The hardest part of registering a trademark is usually coming up with a unique trademark in the first place. A trademark is a word or symbol that should distinguish your company, product, or service from all others. Once you have chosen a name to represent your brand, the next step is to register your trademark with the United States Patent and Trademark Office. The office will determine if your trademark is truly unique, and can at that point register the mark.
Why might a trademark be refused?
There are specific reasons why the USPTO may refuse to grant a trademark registration: Someone else may have the same trademark; It may be too easily confused with another product, service, or company offering similar goods or services; It may be so descriptive that it doesn’t distinguish your company, product, or service at all.
If the application is rejected, the USPTO will notify you that your trademark has been denied. You can either accept the rejection, or you can respond. If you respond, you will need to submit evidence and arguments persuading the examining attorney that the initial analysis was incorrect. The USPTO will then review your evidence and arguments and make a final determination granting you your trademark if it accepts your arguments and evidence. However, if they are not convinced, you will receive a final office action.
What’s a “final refusal”?
A final refusal is a formal refusal from the trademark office restating the rejections cited in the first office action. Again, you can choose to accept this refusal, or you can appeal to the administrative board of the trademark office.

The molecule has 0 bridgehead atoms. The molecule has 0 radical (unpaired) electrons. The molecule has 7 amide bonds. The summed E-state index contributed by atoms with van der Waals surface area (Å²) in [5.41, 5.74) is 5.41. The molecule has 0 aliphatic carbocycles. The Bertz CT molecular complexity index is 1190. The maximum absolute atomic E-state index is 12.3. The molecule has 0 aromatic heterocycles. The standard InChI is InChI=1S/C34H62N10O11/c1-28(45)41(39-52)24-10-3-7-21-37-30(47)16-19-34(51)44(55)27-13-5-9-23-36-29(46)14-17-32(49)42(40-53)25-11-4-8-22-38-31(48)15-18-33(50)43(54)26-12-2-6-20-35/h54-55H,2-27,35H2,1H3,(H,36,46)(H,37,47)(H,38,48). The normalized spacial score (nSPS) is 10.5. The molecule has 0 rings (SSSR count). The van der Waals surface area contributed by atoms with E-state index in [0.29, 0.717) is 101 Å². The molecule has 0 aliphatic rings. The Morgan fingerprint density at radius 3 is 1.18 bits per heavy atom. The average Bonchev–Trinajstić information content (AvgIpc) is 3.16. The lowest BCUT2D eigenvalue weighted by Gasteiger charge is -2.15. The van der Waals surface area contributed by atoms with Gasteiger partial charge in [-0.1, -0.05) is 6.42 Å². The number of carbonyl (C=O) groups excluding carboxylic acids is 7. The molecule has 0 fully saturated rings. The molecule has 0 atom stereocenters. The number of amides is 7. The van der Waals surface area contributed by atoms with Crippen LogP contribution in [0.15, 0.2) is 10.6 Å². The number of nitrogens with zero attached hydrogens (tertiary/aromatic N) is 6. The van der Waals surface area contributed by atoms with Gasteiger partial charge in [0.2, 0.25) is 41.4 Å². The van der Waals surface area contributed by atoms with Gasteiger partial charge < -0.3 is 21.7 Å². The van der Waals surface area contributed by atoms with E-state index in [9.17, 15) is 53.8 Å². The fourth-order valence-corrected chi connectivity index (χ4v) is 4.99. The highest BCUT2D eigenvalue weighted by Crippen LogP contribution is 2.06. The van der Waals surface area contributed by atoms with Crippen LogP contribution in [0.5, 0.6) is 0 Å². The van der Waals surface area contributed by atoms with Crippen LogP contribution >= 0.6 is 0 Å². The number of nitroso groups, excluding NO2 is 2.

How do I appeal a final refusal?
You would appeal to the Trademark Trial and Appeal Board (“TTAB”). This administrative board hears trials and appeals regarding trademarks.
To appeal, you’ll first need to submit a notice of appeal and pay the filing fee within six months of the final refusal. Then, you will file an appeal brief. These written documents can be complex and require adherence to many rules, so you must make sure you follow all of the rules so that your brief isn’t rejected. Then, the attorney who examined your trademark application will submit his or her own brief. You have the option of responding. The TTAB will then make a decision based on the evidence submitted by both sides. If your appeal is granted, your trademark application will go through the rest of the application process, but if it’s denied, it will be refused.
Can I hire a lawyer to represent me in a final refusal appeal?
It’s advisable to have a trademark attorney handle your appeal. A trademark attorney knows the law, the procedures, and how to write an effective appeal to give you the best shot at appealing a final decision. If we can help you move forward with a trademark appeal, simply contact our New York and South Carolina trademark attorneys at 888-666-0062 to schedule a consultation.
DISCLAIMER: The information contained in this article is for informational purposes only and is not legal advice or a substitute for obtaining legal advice from an attorney.
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